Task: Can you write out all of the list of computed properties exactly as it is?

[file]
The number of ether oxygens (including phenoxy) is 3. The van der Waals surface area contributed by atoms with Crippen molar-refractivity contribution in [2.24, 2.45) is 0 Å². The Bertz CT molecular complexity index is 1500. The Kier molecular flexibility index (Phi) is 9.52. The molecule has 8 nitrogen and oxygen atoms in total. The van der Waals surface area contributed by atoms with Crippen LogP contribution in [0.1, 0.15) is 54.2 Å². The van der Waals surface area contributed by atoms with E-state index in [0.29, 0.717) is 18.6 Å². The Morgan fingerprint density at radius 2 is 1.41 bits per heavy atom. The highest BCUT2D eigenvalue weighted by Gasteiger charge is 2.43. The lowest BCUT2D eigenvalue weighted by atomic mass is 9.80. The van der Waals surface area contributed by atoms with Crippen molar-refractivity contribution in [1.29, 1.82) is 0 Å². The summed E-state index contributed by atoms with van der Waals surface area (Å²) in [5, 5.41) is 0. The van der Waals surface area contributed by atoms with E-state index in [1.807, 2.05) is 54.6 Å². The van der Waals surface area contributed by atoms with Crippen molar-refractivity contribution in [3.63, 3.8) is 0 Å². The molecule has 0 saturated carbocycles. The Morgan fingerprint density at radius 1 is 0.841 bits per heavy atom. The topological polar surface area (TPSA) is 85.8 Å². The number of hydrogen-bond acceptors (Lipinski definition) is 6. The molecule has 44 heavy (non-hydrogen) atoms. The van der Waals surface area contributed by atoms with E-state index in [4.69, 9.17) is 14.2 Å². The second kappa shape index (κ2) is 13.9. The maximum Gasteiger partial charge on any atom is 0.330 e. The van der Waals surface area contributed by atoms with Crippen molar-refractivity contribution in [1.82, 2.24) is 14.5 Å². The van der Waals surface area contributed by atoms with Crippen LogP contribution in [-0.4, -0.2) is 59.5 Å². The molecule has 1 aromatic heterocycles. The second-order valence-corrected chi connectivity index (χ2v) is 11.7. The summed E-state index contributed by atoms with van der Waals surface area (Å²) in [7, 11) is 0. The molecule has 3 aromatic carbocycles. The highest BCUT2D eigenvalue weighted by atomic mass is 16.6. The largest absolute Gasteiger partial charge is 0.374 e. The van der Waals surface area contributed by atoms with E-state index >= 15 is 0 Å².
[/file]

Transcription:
The number of ether oxygens (including phenoxy) is 3. The van der Waals surface area contributed by atoms with Crippen molar-refractivity contribution in [2.24, 2.45) is 0 Å². The Bertz CT molecular complexity index is 1500. The Kier molecular flexibility index (Phi) is 9.52. The molecule has 8 nitrogen and oxygen atoms in total. The van der Waals surface area contributed by atoms with Crippen LogP contribution in [0.1, 0.15) is 54.2 Å². The van der Waals surface area contributed by atoms with E-state index in [0.29, 0.717) is 18.6 Å². The Morgan fingerprint density at radius 2 is 1.41 bits per heavy atom. The highest BCUT2D eigenvalue weighted by Gasteiger charge is 2.43. The lowest BCUT2D eigenvalue weighted by atomic mass is 9.80. The van der Waals surface area contributed by atoms with Crippen molar-refractivity contribution in [1.29, 1.82) is 0 Å². The summed E-state index contributed by atoms with van der Waals surface area (Å²) in [5, 5.41) is 0. The van der Waals surface area contributed by atoms with E-state index in [1.807, 2.05) is 54.6 Å². The van der Waals surface area contributed by atoms with Crippen molar-refractivity contribution in [3.63, 3.8) is 0 Å². The molecule has 0 saturated carbocycles. The Morgan fingerprint density at radius 1 is 0.841 bits per heavy atom. The topological polar surface area (TPSA) is 85.8 Å². The number of hydrogen-bond acceptors (Lipinski definition) is 6. The molecule has 44 heavy (non-hydrogen) atoms. The van der Waals surface area contributed by atoms with E-state index in [4.69, 9.17) is 14.2 Å². The second kappa shape index (κ2) is 13.9. The maximum Gasteiger partial charge on any atom is 0.330 e. The van der Waals surface area contributed by atoms with Crippen molar-refractivity contribution in [1.82, 2.24) is 14.5 Å². The van der Waals surface area contributed by atoms with Crippen LogP contribution in [-0.4, -0.2) is 59.5 Å². The molecule has 1 aromatic heterocycles. The second-order valence-corrected chi connectivity index (χ2v) is 11.7. The summed E-state index contributed by atoms with van der Waals surface area (Å²) in [7, 11) is 0. The molecule has 3 aromatic carbocycles. The highest BCUT2D eigenvalue weighted by atomic mass is 16.6. The largest absolute Gasteiger partial charge is 0.374 e. The van der Waals surface area contributed by atoms with E-state index >= 15 is 0 Å².